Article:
May 11, 2012
When I went up to check my slug traps, I discovered I wasn’t the only one interested in what was in them
It hadn’t made much progress on eating the slugs though – whether because some of them were bigger than it was, or because it was too drunk on slug beer to contemplate anything other than a kebab, I don’t know
I did decide that, other than making it easier to get pissed frogs out of the traps, I had overthought the whole slug-in-a-basket thing. It turned out that a colander* and a bit of decanting back and forth was the easiest way to separate the slugs from the beer. And you’ll be relieved to hear that, although I looked at the resulting colander full of assorted slugs and thought ‘wow, who knew there were so many different kinds of slugs? I wonder if the internet knows what they all are’, in the end, I decided against posting the resulting revolting photo, and just fed them all to the chickens.
* not one we still use in the kitchen, I hasten to add
March 22, 2010
Despite the warmer weather, we’ve been having a fire more often than usual. Partly this is because we’re rashly experimenting with turning off the heating, but mainly it’s because I noticed recently that the chicken wire netting that’s supposed to keep jackdaws out of the chimney has been torn off. Allegedly, the man who’s coming to look at our roof, walls, and leaking downpipe will also refix it, but meanwhile, given that this is prime nest-building season, we’re hoping to discourage the jackdaws by lighting a fire often enough that the birds choose someone else’s chimney to raise a family. Time will tell whether the fear of being kippered alive is enough to discourage them from their fascination with chimneys but our neighbour’s chimney had two dead ones in it when she got it swept last year, and the chimney sweep reported with glee that he’d just pulled seventeen of them out of a chimney in a nearby town. Jackdaws, being corvids, ought to be pretty bright, for birds at least, but obviously when there’s a chimney to be explored, all common sense goes out of the window.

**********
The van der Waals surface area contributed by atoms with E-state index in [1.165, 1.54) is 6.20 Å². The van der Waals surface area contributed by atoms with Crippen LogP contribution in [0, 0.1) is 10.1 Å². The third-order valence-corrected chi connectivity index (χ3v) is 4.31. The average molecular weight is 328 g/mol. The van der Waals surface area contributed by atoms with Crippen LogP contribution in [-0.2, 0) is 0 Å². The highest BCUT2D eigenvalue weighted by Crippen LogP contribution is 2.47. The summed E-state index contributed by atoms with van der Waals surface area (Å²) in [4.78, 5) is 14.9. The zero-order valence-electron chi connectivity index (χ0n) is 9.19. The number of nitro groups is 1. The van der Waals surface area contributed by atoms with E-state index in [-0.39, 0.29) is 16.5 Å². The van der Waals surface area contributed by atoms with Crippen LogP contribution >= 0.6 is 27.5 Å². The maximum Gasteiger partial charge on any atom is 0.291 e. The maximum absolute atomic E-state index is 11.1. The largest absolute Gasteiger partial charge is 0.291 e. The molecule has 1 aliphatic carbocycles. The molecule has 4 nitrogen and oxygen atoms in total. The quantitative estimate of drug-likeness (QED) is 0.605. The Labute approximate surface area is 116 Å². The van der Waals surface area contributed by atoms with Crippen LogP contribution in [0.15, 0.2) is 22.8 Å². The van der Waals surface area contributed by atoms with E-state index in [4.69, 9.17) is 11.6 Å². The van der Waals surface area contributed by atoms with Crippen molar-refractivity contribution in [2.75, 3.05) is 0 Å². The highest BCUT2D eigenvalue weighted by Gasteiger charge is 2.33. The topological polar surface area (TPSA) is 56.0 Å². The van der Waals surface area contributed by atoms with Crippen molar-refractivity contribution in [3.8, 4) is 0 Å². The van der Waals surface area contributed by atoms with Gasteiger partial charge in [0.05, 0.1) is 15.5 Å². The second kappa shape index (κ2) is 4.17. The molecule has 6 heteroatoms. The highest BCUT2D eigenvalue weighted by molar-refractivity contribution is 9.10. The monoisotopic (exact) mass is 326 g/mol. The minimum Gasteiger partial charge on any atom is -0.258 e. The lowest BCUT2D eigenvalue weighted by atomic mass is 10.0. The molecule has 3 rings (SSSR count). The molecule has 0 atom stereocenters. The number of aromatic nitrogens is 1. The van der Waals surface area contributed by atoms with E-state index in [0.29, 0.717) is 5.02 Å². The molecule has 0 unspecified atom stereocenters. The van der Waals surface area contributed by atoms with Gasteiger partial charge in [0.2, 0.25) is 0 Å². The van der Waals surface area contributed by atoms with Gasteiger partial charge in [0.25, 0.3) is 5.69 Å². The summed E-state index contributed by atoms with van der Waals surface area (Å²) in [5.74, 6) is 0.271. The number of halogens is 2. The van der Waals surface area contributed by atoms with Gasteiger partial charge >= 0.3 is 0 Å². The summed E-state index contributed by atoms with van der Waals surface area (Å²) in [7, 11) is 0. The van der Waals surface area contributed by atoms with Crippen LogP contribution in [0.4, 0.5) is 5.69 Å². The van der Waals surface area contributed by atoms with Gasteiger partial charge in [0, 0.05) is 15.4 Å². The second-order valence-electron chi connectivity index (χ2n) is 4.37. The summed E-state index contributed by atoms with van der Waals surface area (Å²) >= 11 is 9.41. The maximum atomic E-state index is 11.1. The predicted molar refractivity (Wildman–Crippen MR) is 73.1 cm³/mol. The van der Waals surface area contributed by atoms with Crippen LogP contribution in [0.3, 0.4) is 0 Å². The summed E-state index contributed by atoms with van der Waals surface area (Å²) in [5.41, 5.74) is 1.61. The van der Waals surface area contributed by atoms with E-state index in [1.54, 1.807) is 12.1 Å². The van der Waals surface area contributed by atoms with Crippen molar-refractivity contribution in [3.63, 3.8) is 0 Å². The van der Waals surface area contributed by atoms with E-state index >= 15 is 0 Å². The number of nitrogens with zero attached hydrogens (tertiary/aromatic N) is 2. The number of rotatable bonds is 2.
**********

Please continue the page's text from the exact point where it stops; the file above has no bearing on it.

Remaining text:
hmm, really must clean that kitchen floor
Still, as hardships go, having to have an open fire in the chilly spring evenings probably doesn’t rank quite up there in the top-ten unpleasant things about rural life, like digging out your septic tank, so I’m not really complaining. Other wildlife invasions are worse. Like this chap who came hopping determinedly along the corridor the other evening just as we were thinking about going to bed. We’ve been here before, and I don’t think then that anyone came up with a really convincing explanation for a fully grown frog’s appearance in the house. We don’t really leave the door open, certainly not for long enough for a frog to get in unobserved (they’re not actually all that light on their feet), and I don’t think it’s come down the chimney – can they really come up through the loo?
Actually, having thought about it, I’m not sure I want to know the answer to that one.
*stop changing the bedsheets
September 24, 2008
I think I mentioned that the cottage was a bit damp. Just how damp we found out last night when an unidentified darkish mark on the carpet suddenly started hopping purposefully down the corridor, heading for the spare room. A frog. I may have given a small girlish squeal at this point. The frog was ushered out and a – somewhat half-hearted – search has not revealed any more so we’re a few amphibians short of an actual plague, but it made going to the loo in the middle of the night a rather squeamish experience. Of all the things you don’t want to step on with your bare feet at four a.m. in the morning, frogs have got to be high on the list.
Still, it certainly puts the annual influx of spiders into perspective. Anybody else got frogs?